• … now go open it in Visual Studio šŸ™‚
  • We should have a method in there called Start()
    • If not, feel free to add it:
    • private void Start()
      {
        // TODO: we'll add stuff here
      }
  • Let’s use this code to make a new class that you can put inside the same script file for now:
    • public sealed class MyAutofacObject
      {
      
        public MyAutofacObject()
        {
          Debug.Log("Constructor for our object!");
        }
      
        public void DoThing()
        {
          Debug.Log("Test!");
        }
      }
  • Inside this start method, let’s try doing something VERY simple to prove Autofac works!
    • var containerBuilder = new Autofac.ContainerBuilder();
      containerBuilder.RegisterType<MyAutofacObject>().SingleInstance();
      
      var container = containerBuilder.Build()
      var instance = container.Resolve<MyAutofacObject>();
      
      instance.DoThing();

Now if we run our game, here’s what should happen:

  • The script attached to the game object should run
  • The Start() method on the script should be the first thing that goes
  • The code we added should:
    • Make a new ContainerBuilder
    • Register our MyAutofacObject type as a single instance
    • Build the container
    • Resolve an instance of our type
    • Log out a message saying it’s in the constructor
    • Log out a message that says Test!

And voila! It’s simple, but it should demonstrate that Autofac is working!

Next Steps

This is a very contrived example of using Autofac with Unity3D. It proves that the code can be run, but it doesn’t do too much that’s useful. There are going to be many considerations you’ll need to make for how you want to organize your dependencies, register your classes/interfaces, and so on.

I’ll continue to add into this Unity3D series of posts, but let me know what else you’d like to know about using Autofac with Unity3D! I’d be happy to try and answer, or even create an article to help explain.

Thanks!


Part 1 – Exploring Graphs and Trees

Graphs and Trees - Delta State Algorithm

Graphs and Trees to Start

I was chatting with my colleague about generating maps for a 2D role playing game the other day after getting super excited explaining picking ProjectXyz back up and looking into Unity3D more. He was expressing interest in algorithms for procedural generation and storing data in trees or graphs as an optimal data structure for the scenario we were going over.

It stuck with me though. I’ve been putting a lot of thought into game state management and wanting to address it by using a generic layering/stacking approach. By that, I mean that I want to find a way to take base game state, allow mods or plugins to overlay their state, allow game patches to overlay their state, and then save game data to be overlaid on top of all of that. Conceptually, I believe I can create a generic system for doing this stacking of game data, which I’ll be referring to as my Delta State Algorithm, but I’ve been struggling with a starting point.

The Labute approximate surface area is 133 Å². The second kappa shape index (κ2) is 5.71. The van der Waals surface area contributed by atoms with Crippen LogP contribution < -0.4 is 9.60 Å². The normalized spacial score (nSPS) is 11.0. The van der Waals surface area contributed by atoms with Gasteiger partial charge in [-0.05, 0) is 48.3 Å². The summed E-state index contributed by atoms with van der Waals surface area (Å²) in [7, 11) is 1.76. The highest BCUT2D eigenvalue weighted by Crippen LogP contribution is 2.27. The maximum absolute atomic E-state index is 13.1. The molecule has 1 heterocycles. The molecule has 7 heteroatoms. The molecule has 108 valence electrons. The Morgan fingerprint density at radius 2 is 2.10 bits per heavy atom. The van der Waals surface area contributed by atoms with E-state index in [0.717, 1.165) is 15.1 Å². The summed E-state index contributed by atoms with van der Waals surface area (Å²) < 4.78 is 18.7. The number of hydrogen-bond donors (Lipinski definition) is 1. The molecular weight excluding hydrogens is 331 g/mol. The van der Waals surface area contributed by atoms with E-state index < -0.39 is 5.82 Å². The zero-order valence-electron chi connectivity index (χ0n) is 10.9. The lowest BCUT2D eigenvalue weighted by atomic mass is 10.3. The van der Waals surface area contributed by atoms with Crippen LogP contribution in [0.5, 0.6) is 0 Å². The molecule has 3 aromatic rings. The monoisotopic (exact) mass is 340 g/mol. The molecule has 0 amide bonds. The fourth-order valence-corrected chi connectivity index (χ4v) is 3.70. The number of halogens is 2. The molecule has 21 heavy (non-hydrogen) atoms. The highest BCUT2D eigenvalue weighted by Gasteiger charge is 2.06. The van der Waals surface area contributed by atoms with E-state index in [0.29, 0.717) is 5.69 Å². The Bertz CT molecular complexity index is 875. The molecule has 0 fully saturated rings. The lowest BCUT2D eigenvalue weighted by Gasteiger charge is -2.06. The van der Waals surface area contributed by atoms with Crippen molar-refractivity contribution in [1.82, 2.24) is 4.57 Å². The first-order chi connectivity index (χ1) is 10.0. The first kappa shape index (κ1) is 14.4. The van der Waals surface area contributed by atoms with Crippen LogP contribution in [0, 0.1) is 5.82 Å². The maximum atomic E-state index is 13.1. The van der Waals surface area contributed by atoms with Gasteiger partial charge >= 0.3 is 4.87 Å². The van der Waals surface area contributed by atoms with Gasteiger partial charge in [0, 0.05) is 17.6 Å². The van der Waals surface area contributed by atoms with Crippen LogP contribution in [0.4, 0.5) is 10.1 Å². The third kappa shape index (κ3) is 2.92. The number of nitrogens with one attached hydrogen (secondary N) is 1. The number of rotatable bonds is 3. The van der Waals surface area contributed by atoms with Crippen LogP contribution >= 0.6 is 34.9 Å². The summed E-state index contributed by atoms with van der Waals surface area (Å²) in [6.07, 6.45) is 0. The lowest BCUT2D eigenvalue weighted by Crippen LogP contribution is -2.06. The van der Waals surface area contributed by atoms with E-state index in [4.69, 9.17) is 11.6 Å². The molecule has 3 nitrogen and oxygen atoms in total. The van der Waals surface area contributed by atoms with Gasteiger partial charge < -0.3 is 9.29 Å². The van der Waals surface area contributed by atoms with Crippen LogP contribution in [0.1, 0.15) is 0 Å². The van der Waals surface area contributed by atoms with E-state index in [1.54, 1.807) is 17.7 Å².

But the trees and graph concept stuck with me because the properties of trees and graphs that my colleague was referring to seemed to line up with how I envisioned this algorithm working. A graph or a tree just might be the right structure to represent this game state and the deltas between them, so I wanted to start mocking up some ideas.

A Map is a Game Object… And so is Everything Else?

Confusing subheader? You bet. But it’s because it was an odd realization.

I’ve been re-writing the same back end for an RPG for years now. Literally, it’s probably been at least 10 years that I’ve started, progressed, and scrapped such a game. But one thing I borrowed from Unity3D development was the idea of components and component-based design. I was far too married to object hierarchies, and these would eventually result in me having to refactor a TON of code. If you couple that with the fact I wasn’t using dependency injection properly (see this little primer article), it meant my refactoring efforts got to the point where it just made sense to start over.

So I was working with loading maps from TMX or Tiled map formats, and after getting these to load I was putting some thought into how I wanted to save/load my game objects. My game objects are essentially containers of components, and the containers have no properties at all. What does that mean in practice? My Actor/NPC game object class is the exact same class as an equippable item! It’s just “GameObject”. The difference between them is the variation in the components that I attach to them. In my mind, I figured I’d need some sort of hierarchical serialization paradigm where my game object would serialize itself, then the components would serialize themselves within that process, and if I could have components with components… You get the idea. But this could sort of be represented by a tree structure.